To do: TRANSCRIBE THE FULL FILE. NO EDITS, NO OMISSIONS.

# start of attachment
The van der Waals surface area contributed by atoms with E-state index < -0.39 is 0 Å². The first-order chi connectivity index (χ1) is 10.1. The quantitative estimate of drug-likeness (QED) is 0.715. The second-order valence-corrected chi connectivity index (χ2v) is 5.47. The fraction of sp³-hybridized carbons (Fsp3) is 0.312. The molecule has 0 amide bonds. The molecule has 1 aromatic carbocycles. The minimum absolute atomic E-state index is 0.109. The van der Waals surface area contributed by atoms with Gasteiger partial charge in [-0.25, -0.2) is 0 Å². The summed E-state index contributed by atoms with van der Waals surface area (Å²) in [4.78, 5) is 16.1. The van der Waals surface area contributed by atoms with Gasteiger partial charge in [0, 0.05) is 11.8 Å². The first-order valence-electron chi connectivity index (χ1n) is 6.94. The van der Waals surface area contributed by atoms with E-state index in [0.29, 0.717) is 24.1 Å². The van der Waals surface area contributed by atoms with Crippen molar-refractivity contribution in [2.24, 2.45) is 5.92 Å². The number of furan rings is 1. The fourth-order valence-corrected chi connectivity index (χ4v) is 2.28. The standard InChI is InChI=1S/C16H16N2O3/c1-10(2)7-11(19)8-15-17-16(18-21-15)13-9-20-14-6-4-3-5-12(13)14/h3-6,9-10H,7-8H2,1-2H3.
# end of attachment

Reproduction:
The van der Waals surface area contributed by atoms with E-state index < -0.39 is 0 Å². The first-order chi connectivity index (χ1) is 10.1. The quantitative estimate of drug-likeness (QED) is 0.715. The second-order valence-corrected chi connectivity index (χ2v) is 5.47. The fraction of sp³-hybridized carbons (Fsp3) is 0.312. The molecule has 0 amide bonds. The molecule has 1 aromatic carbocycles. The minimum absolute atomic E-state index is 0.109. The van der Waals surface area contributed by atoms with Gasteiger partial charge in [-0.25, -0.2) is 0 Å². The summed E-state index contributed by atoms with van der Waals surface area (Å²) in [4.78, 5) is 16.1. The van der Waals surface area contributed by atoms with Gasteiger partial charge in [0, 0.05) is 11.8 Å². The first-order valence-electron chi connectivity index (χ1n) is 6.94. The van der Waals surface area contributed by atoms with E-state index in [0.29, 0.717) is 24.1 Å². The van der Waals surface area contributed by atoms with Crippen molar-refractivity contribution in [2.24, 2.45) is 5.92 Å². The number of furan rings is 1. The fourth-order valence-corrected chi connectivity index (χ4v) is 2.28. The standard InChI is InChI=1S/C16H16N2O3/c1-10(2)7-11(19)8-15-17-16(18-21-15)13-9-20-14-6-4-3-5-12(13)14/h3-6,9-10H,7-8H2,1-2H3.